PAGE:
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Trumbo DVD/Blu Ray Release – Review




Director: Jay Roach.

Cast: Bryan Cranston, Diane Lane, Helen Mirren, Elle Fanning, John Goodman, Michael Stuhlbarg, Louis C. K.

Released: DVD/Blu-Ray – 21/6/2016

Reviewed by: Stu Laurie.







The Bryan Cranston led biopic film Trumbo has been released this week on Blu-Ray and DVD. Here, our DVD addict Stu Laurie reviews the Blu-Ray release.


Bryan Cranston has come a long way since his role as the lacklustre, goofy Dad to Malcolm in the Middle. A role in Breaking Bad, one of the most highly praised, award winning TV shows in history propelled him into the Hollywood scene and a variety of leading roles followed. One of these was the lead role in the screenwriting biopic, Trumbo.

Trumbo almost passed under the Hollywood radar. Whilst Bryan Cranston was nominated for an Oscar and a multitude of other awards for his performance, the film didn’t really make waves in terms of the wider cinematic world. This is unfortunate, because the film is well written, well produced and incredibly well acted, despite feeling a little long winded.

Trumbo focuses on the career of Dalton Trumbo (Cranston), a Hollywood screenwriter in the 40’s and 50’s. At the peak of his career, in 1947 Trumbo was THE screenwriter in Hollywood. Everything comes crashing down around him when he, and a selection of other screenwriters, are blacklisted for their communist leanings. They are cast out. Unemployable. Until Trumbo hits upon an idea to turn the Blacklist upside down and prove its absurdity by finding a way to win two Academy Awards whilst still on the Blacklist.

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Trumbo is a slow burner, and a long burner. At just over 2 hours running time there are points where interest does wane slightly. There are scenes and points they do little for the propulsion of the plot, they feel more like filler than being essential to the story.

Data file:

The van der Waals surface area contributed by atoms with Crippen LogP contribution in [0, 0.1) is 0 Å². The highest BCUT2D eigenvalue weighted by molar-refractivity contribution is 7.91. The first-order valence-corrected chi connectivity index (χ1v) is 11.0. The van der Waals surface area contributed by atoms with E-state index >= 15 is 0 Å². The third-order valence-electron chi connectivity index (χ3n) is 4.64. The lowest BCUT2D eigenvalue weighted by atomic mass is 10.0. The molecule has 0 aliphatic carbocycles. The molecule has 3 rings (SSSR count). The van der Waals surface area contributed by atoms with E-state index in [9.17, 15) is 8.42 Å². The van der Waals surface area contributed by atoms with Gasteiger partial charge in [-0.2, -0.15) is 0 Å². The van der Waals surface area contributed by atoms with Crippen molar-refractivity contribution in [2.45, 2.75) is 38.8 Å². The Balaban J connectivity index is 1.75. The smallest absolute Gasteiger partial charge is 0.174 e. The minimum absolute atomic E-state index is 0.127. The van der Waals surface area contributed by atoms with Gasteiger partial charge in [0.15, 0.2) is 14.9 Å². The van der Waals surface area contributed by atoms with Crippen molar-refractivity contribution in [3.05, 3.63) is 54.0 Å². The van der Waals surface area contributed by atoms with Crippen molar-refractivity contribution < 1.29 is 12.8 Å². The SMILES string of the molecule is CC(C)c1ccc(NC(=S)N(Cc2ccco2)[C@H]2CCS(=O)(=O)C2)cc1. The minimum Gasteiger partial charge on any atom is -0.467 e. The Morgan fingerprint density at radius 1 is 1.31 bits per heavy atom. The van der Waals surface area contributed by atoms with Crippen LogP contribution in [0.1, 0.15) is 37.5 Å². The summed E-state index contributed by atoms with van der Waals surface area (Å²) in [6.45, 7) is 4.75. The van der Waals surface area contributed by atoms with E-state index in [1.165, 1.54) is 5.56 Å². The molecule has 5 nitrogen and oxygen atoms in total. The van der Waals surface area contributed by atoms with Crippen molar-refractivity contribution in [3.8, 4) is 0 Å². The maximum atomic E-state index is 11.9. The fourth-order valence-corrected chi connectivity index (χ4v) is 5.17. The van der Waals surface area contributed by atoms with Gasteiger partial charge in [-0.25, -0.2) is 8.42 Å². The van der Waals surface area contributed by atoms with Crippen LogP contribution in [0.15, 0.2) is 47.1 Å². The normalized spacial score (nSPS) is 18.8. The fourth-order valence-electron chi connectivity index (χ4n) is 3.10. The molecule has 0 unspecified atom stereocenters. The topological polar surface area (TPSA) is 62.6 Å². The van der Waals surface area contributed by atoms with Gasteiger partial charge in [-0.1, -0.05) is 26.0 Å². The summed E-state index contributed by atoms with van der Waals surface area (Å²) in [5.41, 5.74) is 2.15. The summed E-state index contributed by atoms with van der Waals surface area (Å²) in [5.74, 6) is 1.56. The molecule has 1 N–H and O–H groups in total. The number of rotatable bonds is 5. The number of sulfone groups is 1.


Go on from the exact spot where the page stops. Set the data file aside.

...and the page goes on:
The saving grace here is Cranston. His performance is utterly outstanding. He is likeable to Tom Hanks, in that he takes on board a character and embodies it utterly. Not only does he develop a voice for the character but the nuances of his mannerisms are exceptional. The way he looks over his glasses, how he holds his posture and how he holds his cigarette all simply ooze character development.

The supporting cast each give strong performances. Diane Lane is a pleasure to watch as the strong matriarch of the Trumbo family, standing by her husband thick and thin whilst acting as the glue that keeps the family together. Helen Mirren is glorious as ever, through her character here isn’t as strong as other performances.

John Goodman is a delight playing the eccentric and blatantly honest movie producer Frank King. Elle Fanning is quickly taking over her sister Dakota in terms of skill and ability, offering a performance that is innocent yet strong and endearing.

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The Blu-Ray itself offers a well thought out slipcase and cover, yet the content of the disc has very little to offer. There is a look at Dalton Trumbo himself, and a look at Bryan Cranston becoming Trumbo. Both of these features are severely lacking in content. This is hugely disappointing given how much controversy surrounded the subject matter at the time it occurred, and how much information must be available that could have been included.

There is no insight into the story behind the script, no mention of the book that the film is based on and very little insight into the character himself. Both Diane Lane and Bryan Cranston offer a little into their respective characters but that is all.

As an overall package the Blu-Ray is slightly disappointing. The film itself is an interesting look at a dark time in Hollywood’s history, if you can stand the long run time. The extra’s are not worth watching, though if you do you will only have wasted about fifteen minutes.




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